We live in an age of visibility, where the public stage is bigger than ever before. There’s an upward push for more transparency, justified as an accountability mechanism. Secrets are inherently treated with suspicion and disdain; it suggests that something nefarious may be hidden.
British Lord Acton posited, “Everything secret degenerates, even the administration of justice; nothing is safe that does not show how it can bear discussion and publicity.” This suggests that to enter the public realm is also to abridge the right to personal privacy.
We expect that our leaders will have cultivated characters before entering public life and won’t make the kinds of mistakes we often see. We crave leaders who exhibit strong character, but exactly what does this mean? How can we measure whether our leaders have character?
President Lincoln illustrated the distinction between perception and reality when he poetically noted, “Perhaps a man’s character was like a tree and his reputation like its shadow. The shadow is what we think of it; the tree is the real thing.” So how do we see the tree, rather than its shadow?
The answer to that is to find the tree and to know it, to test the strength of its bark, to assess the greenness of its leaves and to see how many birds sing in its branches. A person’s reputation may not reflect the reality. Our eyes may study a shadow down on the ground, when they should look upward, discerning for oneself.
Many persons of sound reputations have become fallen trees. Consider New York Governor Elliot Spitzer, Connecticut Governor John Rowland, Illinois Governor Rod Blagojevich, U.S. Representative Michael Grimm, San Diego Mayor Bob Filner, New Orleans Mayor Ray Nagin, Massachusetts State Senator Dianne Wilkerson and even U.S. President Richard Nixon.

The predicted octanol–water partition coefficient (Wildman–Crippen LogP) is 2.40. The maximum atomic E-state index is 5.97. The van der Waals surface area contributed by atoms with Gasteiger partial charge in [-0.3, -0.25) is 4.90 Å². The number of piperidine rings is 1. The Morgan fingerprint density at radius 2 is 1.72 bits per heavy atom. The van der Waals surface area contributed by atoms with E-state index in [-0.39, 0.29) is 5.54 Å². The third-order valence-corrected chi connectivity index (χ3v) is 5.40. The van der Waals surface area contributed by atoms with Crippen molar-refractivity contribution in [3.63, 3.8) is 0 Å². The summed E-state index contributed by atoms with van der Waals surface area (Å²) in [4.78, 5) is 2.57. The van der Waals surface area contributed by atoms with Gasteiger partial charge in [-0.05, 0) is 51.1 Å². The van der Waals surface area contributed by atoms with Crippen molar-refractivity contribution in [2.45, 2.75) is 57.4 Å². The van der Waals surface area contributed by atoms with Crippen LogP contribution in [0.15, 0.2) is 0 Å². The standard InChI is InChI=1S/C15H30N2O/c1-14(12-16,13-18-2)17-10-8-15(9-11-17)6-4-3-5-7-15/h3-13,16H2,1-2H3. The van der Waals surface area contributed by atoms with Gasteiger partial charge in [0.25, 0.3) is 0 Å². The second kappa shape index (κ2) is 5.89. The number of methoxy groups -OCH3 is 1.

These people were known for their integrity. Many held multiple public offices or had been re-elected multiples times. They had solid reputations before they came into their public roles. Do their mistakes mean that they had poor characters all along?
American humanitarian Helen Keller said, “Character cannot be developed in ease and quiet. Only through experience of trial and suffering can the soul be strengthened, vision cleared, ambition inspired and success achieved.”
Many of those former public officials have sought to make amends for their poor choices. Nixon famously said during his interviews with David Frost, “As far as the handling of this matter is concerned, it was so botched up. I made so many bad judgments. The worst ones, mistakes of the heart, rather than the head. But let me say, a man in that top job, he’s got to have heart, but his head must always rule his heart.”
Character forms through failures and mistakes. Often, this vulnerable side of trial and error is hidden from that public reputation. While running for mayor of New York City, former City Council Speaker Christine Quinn chose to disclose her own prior struggles to overcome bulimia and alcoholism. U.S. President George W. Bush famously combated alcoholism himself before becoming a teetotaler. .
Former U.S. Senator Alan Simpson was arrested in his youth in incidents he later succinctly described as “I was just dumb and rebellious and stupid. And a different person.” He also noted, “The older your get, the more you realize…your own attitude is stupefying, and arrogant, and cocky, and a miserable way to live.”
Character manifests in what we do more than what we may say. As President Woodrow Wilson said, “If you will think about what you ought to do for other people, your character will take care of itself. Character is a by-product, and any man who devotes himself to its cultivation in his own case will become a selfish prig.”
In other words, focus on being the tree, rather than a shadow.